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Community Archaeology cba logo
The CBA's Community Archaeology Resource
Effective Practice – Tried and Tested Approaches

The practices described below have been designed to maximise the potential of school participation in community archaeology projects and as a means to avoid the potential pitfalls described above.

1) Most importantly, aim to get activities associated with the project included within the planned curricula of schools. Projects themselves have a limited period of activity and a limited lifespan, but projects themselves can leave a lasting legacy for schools in terms of a developed curriculum. Learning materials developed in the course of a project can be utilised after a project is completed. Components of the site archive including finds can be utilised as long term teaching materials. The archive will hold tremendous potential if utilised creatively. Also, heritage trails have been developed within projects and these have the potential for long term use.

2) The establishment of a curriculum working group with teacher representatives from the local schools is a most effective way of sharing and developing teaching materials. This needs to be proactively driven if it is to be established and can effectively be initiated and led by a single project member. Typically schools might be invited to send a teacher representative for a single half day session funded out of the school’s training budget. Individual schools may have developed activities and learning materials that other schools are unaware of. A curriculum working group provides the opportunity for the sharing of ideas and resources as a means to enhance practices across the catchment area of a project. Moreover, once established, such a working party may be self-maintaining as a result of developed sets of relations.

3) A school visit by an archaeologist in advance of site visits is a most effective way of maximising the potential of a site visit. Key concepts need to be explained. For example – the idea that archaeologists learn about the past through study of the material remains of the past. This can be compared and contrasted with the approaches used by historians. The archaeologist will be able to describe and contextualise the site and explain the purpose of the fieldwork and the practices and techniques involved. Tools and equipment may be exhibited as well as finds from the site. Children can be told about the activities that they will be involved in during their site visit and about issues such as appropriate clothing. Importantly, children and teachers will be able to ask questions. This will not only address potential queries but will communicate to the archaeologist the issues that are of concern to children and teachers.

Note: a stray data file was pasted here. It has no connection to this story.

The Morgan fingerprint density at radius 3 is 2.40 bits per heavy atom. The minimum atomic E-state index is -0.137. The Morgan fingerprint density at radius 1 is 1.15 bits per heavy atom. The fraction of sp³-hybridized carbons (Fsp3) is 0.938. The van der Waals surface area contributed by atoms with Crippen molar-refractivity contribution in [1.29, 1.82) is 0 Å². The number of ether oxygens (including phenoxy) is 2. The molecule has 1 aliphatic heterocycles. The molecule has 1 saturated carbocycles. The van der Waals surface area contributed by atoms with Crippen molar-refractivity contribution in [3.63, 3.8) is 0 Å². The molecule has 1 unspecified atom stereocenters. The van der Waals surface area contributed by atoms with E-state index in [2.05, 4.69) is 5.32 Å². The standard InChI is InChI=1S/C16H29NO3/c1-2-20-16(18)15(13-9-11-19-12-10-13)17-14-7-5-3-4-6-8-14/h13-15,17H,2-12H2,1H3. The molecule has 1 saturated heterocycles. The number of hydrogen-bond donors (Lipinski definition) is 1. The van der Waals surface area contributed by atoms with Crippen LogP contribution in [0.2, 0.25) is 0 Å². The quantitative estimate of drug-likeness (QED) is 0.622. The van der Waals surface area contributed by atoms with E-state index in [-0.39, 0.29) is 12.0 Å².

4) It is useful to develop a range of activities that school groups can participate in during site visits. Whilst excavation tends to be very popular, it can also be a ‘turn-off’ for others. Finds processing and specifically the washing of finds is often a popular activity, especially when detail is slowly revealed as dirt is removed. Recording work is also an activity that school groups can be involved in. In particular, finds drawing is a relatively simple activity to provide for. A number of community projects have successfully developed heritage trails around the locality of a project and incorporated these into site visits. It is important to ensure that there are sufficient and varied activities available so that children’s interest on site is maintained. Activities such as topographic or geophysical survey can be problematic unless there is a high level of skilled staffing available. Also, very small numbers of children can be accommodated on survey activities at any one time. Problems can occur when children are expected to watch whilst others are doing. Teachers will best know the capabilities and concentration spans of their pupils. Good communication between project organisers and teachers will best ensure effective learning.

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